WM: I didn’t see you on nothing, they’re trying to — ’cause Potts is working there that day, and he see he saw me come from the top of the hill and come around the building, okay, so there ain’t no way that he can say I was there.

B: Well they’ve got someone out there really putting some heat on me man.

WM: ’Cause Slinger brought it up that he’d heard that you did it and asked me a question about it and I says “I don’t know nothing about that.” I said “I was on that day, and I didn’t see nobody.”

B: Oh Slinger did?

WM: Yeah. I said, “Whoever did it,” I says, “obviously had a key.” So I said, “It’s probably the guy that drove the [inaudible].” Because see they’re after his ass over here at this other deal.

B: [inaudible]?

WM: I don’t know what his name is.

B: Oh, it’s that cattle company?

WM: Yeah. Because I understand he beat up a waitress up there.

B: Yeah I heard that too. Real bad, I think. Well how did Slinger get any knowledge of the bull-moose deal? I mean just because it happened out there, or . . .

WM: No. Because the heat was contacted, and the guy got his [inaudible] back.

B: Yeah.

WM: You know. And that’s the only thing, because nobody saw us.

B: So he thought, uh, so does Slinger think I did that?

WM: He didn’t say.

B: And he never mentioned my name in connection with it?

WM: He hadn’t mentioned your name to me at all. The only one that’s ever brought your name up around me is Coleman.

B: And was Coleman —

WM: And that’s because he knows that we talked, you know we’ve been friends. And I says, “Well,” I says, “That ain’t the only person that friends with him.” I said, “Green.” He says, “Yeah I got rid of Green.” He says, “I’ll get rid of you.” I says, “You ain’t gonna get rid of me. I’ll quit before you get rid of me.” I said, “I’ll beat you to the damn punch,” which I did, which pissed him off. But I said, “And number two,” I says that “your uh, your good friend Bob Gut[inaudible]’s a friend of him also. We all sit around the house and drink coffee.” I says, “You gonna call Bob a thief?” I said, “I’d like to see him come in here and break you apart.”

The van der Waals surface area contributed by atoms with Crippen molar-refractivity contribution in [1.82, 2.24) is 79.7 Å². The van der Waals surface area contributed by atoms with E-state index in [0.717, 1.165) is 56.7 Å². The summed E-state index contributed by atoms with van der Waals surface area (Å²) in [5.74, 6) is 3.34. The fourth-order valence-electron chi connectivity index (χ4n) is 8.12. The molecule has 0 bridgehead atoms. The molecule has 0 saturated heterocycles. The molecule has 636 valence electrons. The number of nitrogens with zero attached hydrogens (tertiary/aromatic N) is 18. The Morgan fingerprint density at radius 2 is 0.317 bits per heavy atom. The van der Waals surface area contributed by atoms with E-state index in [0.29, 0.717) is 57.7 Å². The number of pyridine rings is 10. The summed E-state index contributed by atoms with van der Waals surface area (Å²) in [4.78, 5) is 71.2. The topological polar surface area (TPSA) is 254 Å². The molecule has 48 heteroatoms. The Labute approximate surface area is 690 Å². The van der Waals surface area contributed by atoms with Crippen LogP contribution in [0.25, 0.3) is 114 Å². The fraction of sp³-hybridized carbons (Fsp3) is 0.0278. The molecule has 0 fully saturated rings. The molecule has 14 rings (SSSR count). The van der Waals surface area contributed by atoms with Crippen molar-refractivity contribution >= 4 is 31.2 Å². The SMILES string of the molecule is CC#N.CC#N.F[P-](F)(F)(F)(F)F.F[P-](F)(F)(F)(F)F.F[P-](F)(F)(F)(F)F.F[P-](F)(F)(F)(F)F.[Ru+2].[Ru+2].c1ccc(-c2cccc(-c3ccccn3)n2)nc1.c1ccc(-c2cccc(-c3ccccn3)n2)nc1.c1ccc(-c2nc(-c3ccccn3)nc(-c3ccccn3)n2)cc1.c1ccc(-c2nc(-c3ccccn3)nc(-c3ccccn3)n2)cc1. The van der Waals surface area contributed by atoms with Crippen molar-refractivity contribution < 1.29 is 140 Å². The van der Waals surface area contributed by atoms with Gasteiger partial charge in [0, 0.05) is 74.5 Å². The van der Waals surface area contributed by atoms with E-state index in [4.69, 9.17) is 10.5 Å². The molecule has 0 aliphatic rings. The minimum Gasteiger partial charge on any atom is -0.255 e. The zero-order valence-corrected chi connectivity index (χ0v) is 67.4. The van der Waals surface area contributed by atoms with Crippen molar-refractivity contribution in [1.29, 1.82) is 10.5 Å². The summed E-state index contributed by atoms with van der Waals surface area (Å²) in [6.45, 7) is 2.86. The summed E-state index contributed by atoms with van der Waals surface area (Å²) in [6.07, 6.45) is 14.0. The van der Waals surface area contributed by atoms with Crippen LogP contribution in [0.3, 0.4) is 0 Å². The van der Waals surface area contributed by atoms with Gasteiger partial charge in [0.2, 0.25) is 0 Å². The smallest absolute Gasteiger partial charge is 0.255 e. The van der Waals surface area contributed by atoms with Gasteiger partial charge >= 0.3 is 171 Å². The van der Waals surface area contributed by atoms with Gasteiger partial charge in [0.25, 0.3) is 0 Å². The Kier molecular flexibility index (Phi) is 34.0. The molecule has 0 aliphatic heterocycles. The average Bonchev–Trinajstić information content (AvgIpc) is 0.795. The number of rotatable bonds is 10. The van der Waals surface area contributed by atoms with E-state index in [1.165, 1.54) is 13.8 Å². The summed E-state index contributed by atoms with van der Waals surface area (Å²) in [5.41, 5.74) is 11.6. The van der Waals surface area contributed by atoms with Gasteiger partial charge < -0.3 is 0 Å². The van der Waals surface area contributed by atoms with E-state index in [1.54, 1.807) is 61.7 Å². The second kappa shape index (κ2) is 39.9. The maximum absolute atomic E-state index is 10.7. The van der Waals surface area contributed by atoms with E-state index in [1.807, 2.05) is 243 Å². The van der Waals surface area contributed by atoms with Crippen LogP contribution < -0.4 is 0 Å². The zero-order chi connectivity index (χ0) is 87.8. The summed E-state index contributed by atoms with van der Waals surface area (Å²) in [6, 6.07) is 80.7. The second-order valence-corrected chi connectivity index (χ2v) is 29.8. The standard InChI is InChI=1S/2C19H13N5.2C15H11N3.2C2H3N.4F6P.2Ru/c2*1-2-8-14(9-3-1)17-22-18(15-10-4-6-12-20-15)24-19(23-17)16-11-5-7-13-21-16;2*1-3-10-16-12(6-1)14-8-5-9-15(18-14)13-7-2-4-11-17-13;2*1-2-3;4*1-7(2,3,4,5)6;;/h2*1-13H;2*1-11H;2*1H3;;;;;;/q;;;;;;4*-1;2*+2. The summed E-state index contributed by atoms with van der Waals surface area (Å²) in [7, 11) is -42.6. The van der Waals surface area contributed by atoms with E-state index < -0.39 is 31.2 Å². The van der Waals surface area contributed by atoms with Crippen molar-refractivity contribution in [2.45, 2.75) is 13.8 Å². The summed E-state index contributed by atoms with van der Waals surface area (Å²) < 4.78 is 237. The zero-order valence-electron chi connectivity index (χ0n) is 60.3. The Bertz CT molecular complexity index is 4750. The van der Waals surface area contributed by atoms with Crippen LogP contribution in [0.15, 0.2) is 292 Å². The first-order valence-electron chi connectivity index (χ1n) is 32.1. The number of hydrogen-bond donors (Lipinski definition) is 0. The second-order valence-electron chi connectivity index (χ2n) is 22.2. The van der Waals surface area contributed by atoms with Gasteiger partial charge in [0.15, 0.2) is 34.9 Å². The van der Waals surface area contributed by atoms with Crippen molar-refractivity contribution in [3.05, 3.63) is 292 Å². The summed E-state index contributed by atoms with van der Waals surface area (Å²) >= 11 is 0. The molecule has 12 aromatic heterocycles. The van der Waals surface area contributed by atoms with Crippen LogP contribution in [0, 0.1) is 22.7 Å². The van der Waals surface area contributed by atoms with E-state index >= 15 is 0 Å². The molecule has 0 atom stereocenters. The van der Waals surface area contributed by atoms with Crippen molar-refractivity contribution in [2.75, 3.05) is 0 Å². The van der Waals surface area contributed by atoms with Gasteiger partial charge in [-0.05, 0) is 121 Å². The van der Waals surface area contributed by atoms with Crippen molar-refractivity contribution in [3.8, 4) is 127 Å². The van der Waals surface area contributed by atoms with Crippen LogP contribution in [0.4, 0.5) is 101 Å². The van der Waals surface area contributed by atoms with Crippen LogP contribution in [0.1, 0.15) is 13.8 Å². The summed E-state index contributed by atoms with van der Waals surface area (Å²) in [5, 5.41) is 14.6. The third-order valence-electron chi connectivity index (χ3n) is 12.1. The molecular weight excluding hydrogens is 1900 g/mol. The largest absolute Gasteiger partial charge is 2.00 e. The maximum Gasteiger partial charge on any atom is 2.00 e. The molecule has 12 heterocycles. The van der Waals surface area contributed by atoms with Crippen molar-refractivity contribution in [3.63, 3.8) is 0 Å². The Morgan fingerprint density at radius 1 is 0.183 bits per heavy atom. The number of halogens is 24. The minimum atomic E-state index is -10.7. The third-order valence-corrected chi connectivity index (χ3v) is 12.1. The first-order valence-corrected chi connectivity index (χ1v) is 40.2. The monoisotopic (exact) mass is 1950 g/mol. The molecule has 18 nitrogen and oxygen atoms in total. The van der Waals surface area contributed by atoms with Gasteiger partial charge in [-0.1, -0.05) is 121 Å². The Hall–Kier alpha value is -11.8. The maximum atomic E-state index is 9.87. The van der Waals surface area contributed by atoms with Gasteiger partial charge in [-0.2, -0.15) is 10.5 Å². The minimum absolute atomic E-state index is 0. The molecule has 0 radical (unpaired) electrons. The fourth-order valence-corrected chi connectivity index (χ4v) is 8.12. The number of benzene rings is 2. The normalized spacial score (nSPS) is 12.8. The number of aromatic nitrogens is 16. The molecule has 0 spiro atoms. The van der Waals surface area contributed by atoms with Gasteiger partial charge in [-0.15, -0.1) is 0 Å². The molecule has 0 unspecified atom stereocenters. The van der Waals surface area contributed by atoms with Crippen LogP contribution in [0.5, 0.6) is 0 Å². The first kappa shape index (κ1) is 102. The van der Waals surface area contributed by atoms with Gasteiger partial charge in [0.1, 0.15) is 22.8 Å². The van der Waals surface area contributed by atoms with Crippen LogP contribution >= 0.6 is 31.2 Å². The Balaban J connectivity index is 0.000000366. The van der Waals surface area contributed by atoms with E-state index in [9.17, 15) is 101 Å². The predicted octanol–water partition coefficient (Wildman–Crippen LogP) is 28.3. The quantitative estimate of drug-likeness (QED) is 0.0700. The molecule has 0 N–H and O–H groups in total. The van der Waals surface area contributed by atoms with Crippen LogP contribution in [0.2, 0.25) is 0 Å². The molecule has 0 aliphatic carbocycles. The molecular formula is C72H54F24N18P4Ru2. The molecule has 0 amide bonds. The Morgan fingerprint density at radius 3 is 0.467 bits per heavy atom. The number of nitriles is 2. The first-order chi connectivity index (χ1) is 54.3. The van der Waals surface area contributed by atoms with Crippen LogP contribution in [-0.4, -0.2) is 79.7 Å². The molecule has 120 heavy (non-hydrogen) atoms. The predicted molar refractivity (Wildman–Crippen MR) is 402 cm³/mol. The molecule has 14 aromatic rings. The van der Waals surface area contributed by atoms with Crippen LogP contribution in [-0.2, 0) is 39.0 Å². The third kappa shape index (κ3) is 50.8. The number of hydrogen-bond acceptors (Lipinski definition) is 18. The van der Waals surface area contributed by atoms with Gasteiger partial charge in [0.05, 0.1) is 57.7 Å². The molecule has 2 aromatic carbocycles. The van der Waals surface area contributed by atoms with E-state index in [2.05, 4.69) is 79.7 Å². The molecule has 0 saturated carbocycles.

B: Well, do you think Coleman’s hostile towards me?

WM: Nah, he’s hostile against me. He’s just trying to make a name for himself.

B: So he doesn’t have anything personal against me, it’s just against everybody.

WM: Yeah. He’s just a bullshitter and he’s trying to make a name for himself. And he goes around — I tell you what. [lowers voice] Coleman goes to all these places like Leon Valley. He’s in with McDermott, the investigator out there, okay? He’s in with the guys out there at Wincrest.

B: Uh-huh.

WM: He’s in with the guys, uh, he’s in pretty tight with some guys down SAPD, a couple of investigators in the office.

B: He is?

WM: Yeah he goes up there and see, he collects all this information and stuff and he comes back and he feeds it to James and then he tells his side of the storyline. . . . So this must be where your name come up now. You ain’t never been near nobody [inaudible], you ain’t never been hearin’ ’bout Leon Valley?

B: Nobody. You know I’ve never been caught doing nothing in my life. Shot at a guy over here and they got me on that, they got me dead on that.

WM: I got a friend of mine, shot up a whole bunch of guys down on Broadway one night.

B: I mean that’s the case they’re gonna make on me, for sure, they can make that case.

WM: This is interesting, even this street talk about me wasting a doctor.

B: Well that’s what I heard.

WM: Shit, I didn’t even know the turkey. I didn’t have no reason to waste him.

B: Well I heard that supposedly a source said that I went over there to rob him. So that, you know, I didn’t know him. I never met him in my life. So that’s when I started digging around on the street. I can’t ask any cops. But suppose it was a, once again it was a Castle Hills source, they brought it out.

WM: I tell you what, I’d like to catch the source because I’d like to bring a lawsuit.

B: Well, we might be able to get down to the source, I don’t know.

WM: Well let me know, uh, if you find out, uh, goddamn —

B: Is there anybody up at Castle Hills that you can get a message through to or something?

WM: I don’t know. David Block or Coleman are pretty tight right now. And David Block is the only one I trust. But I don’t trust him that much when Coleman’s around.